Thursday, July 08, 2004

All Ted Baxter, All the Time
I quit regularly watching local TV news more than 10 years ago. Even before the Internet, the typical mix--crime stories, features about cute kids and cute elderly people, drug-company press releases dressed up as medical news, whiz-bang weather gadgetry, and highlights of games 24 hours old--seemed like a lot to sit through in order to get two or three nuggets that meant something to my life. Now it's just irrelevant, except as a source for mockery.

Here in Madison, we have four local news operations. The CBS affiliate has the least-photogenic anchors you'll ever see in a market this size. It also produces a five-minute 10PM newscast for its co-owned UPN affiliate, which it markets as "all the news you need to know before you go." (Anyone who finds that sufficient reason to watch should have their voter registration revoked.) The ABC affiliate apparently hires its anchors through a temp agency because they never stay long. It also produces a cheap-looking 9PM newscast for the Fox affiliate, always leaving room for Sinclair Broadcasting's wingnut commentaries at the end. The NBC affiliate had the market's most popular anchor team for several years--until they fired the anchorwoman for being too old and replaced her with somebody who looked almost exactly the same. Meanwhile, the anchorman lost a lot of weight and everybody though he looked great--until he revealed he has cancer. The WB affiliate is trying something new--bringing a morning-news sensibility to a prime-time newscast, talking to the Boy Scout troop doing a fundraiser or the woman from the Humane Society who brings pets on for adoption. (I said it was a new idea; I didn't say it was a good one.) As for the field reporters at all of the affiliates, they're utterly interchangeable--mid 20s, perky and earnest, and passable as long as they're scripted, but if they ever have to ad lib, the whole thing starts looking like public access.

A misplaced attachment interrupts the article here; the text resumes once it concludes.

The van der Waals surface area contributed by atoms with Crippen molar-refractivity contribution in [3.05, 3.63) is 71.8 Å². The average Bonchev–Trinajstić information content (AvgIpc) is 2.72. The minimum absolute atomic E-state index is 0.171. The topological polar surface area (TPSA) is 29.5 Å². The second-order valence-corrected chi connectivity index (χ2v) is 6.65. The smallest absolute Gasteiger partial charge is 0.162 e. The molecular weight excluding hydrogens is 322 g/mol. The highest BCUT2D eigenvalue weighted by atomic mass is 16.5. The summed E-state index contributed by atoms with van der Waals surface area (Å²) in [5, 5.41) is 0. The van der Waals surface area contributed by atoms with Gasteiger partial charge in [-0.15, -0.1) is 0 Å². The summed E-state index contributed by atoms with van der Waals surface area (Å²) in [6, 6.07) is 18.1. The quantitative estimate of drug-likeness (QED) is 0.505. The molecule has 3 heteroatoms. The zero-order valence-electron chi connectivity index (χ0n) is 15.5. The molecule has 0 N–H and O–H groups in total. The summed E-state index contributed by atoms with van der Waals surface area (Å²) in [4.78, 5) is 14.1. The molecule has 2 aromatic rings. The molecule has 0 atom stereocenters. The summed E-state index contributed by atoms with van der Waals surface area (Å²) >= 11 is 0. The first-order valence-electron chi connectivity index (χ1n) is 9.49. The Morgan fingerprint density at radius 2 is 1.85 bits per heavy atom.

I suspect that my description could apply in many, if not most, TV markets across the country, big and small. Salon's Charles Taylor did some research in major markets and found that the state of local news--what they're reporting and how they are reporting it--is pretty dire. His story is funny in a painful way--especially if you have media experience or know media people well--as are the flub clips in an accompanying story. (The one with Fox News' self-righteous Shepard Smith is worth the click all by itself, in which his withering condescension turns around and bites him in a thorougly satisfying way.) Painful or not, it's a fun topic to explore, especially now that local TV airheads will be getting their just desserts in the new movie Anchorman: The Legend of Ron Burgundy, starring Will Ferrell as a pompous San Diego news anchor in the 1970s. It opens tomorrow, and the reviews I've read so far are pretty good.

(This post has been edited since it first appeared.)

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